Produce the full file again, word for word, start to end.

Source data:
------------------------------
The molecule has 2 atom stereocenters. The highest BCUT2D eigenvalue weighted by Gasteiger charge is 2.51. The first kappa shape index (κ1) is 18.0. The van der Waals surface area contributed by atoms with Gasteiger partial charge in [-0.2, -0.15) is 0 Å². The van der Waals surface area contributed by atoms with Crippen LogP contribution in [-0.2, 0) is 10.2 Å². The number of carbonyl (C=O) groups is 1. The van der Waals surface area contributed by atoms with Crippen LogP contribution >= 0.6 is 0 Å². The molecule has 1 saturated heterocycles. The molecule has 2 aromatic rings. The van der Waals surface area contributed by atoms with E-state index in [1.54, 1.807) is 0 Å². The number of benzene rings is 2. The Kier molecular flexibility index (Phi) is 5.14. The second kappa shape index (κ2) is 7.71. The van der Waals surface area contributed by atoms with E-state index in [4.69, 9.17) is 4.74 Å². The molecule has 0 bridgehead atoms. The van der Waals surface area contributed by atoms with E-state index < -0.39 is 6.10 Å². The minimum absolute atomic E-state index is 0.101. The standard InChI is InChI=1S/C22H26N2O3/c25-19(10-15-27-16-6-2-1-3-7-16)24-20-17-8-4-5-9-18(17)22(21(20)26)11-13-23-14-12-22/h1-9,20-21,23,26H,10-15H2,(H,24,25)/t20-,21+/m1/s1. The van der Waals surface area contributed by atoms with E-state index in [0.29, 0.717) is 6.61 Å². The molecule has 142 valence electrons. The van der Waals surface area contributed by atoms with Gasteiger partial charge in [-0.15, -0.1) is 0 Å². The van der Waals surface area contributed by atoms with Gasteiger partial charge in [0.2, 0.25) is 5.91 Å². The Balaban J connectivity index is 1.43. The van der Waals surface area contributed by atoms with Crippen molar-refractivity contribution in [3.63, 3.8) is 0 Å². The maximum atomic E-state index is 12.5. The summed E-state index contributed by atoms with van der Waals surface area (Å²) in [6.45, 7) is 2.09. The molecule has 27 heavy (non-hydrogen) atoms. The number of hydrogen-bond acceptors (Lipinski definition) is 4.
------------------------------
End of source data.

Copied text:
The molecule has 2 atom stereocenters. The highest BCUT2D eigenvalue weighted by Gasteiger charge is 2.51. The first kappa shape index (κ1) is 18.0. The van der Waals surface area contributed by atoms with Gasteiger partial charge in [-0.2, -0.15) is 0 Å². The van der Waals surface area contributed by atoms with Crippen LogP contribution in [-0.2, 0) is 10.2 Å². The number of carbonyl (C=O) groups is 1. The van der Waals surface area contributed by atoms with Crippen LogP contribution >= 0.6 is 0 Å². The molecule has 1 saturated heterocycles. The molecule has 2 aromatic rings. The van der Waals surface area contributed by atoms with E-state index in [1.54, 1.807) is 0 Å². The number of benzene rings is 2. The Kier molecular flexibility index (Phi) is 5.14. The second kappa shape index (κ2) is 7.71. The van der Waals surface area contributed by atoms with E-state index in [4.69, 9.17) is 4.74 Å². The molecule has 0 bridgehead atoms. The van der Waals surface area contributed by atoms with E-state index < -0.39 is 6.10 Å². The minimum absolute atomic E-state index is 0.101. The standard InChI is InChI=1S/C22H26N2O3/c25-19(10-15-27-16-6-2-1-3-7-16)24-20-17-8-4-5-9-18(17)22(21(20)26)11-13-23-14-12-22/h1-9,20-21,23,26H,10-15H2,(H,24,25)/t20-,21+/m1/s1. The van der Waals surface area contributed by atoms with E-state index in [0.29, 0.717) is 6.61 Å². The molecule has 142 valence electrons. The van der Waals surface area contributed by atoms with Gasteiger partial charge in [-0.15, -0.1) is 0 Å². The van der Waals surface area contributed by atoms with Gasteiger partial charge in [0.2, 0.25) is 5.91 Å². The Balaban J connectivity index is 1.43. The van der Waals surface area contributed by atoms with Crippen molar-refractivity contribution in [3.63, 3.8) is 0 Å². The maximum atomic E-state index is 12.5. The summed E-state index contributed by atoms with van der Waals surface area (Å²) in [6.45, 7) is 2.09. The molecule has 27 heavy (non-hydrogen) atoms. The number of hydrogen-bond acceptors (Lipinski definition) is 4.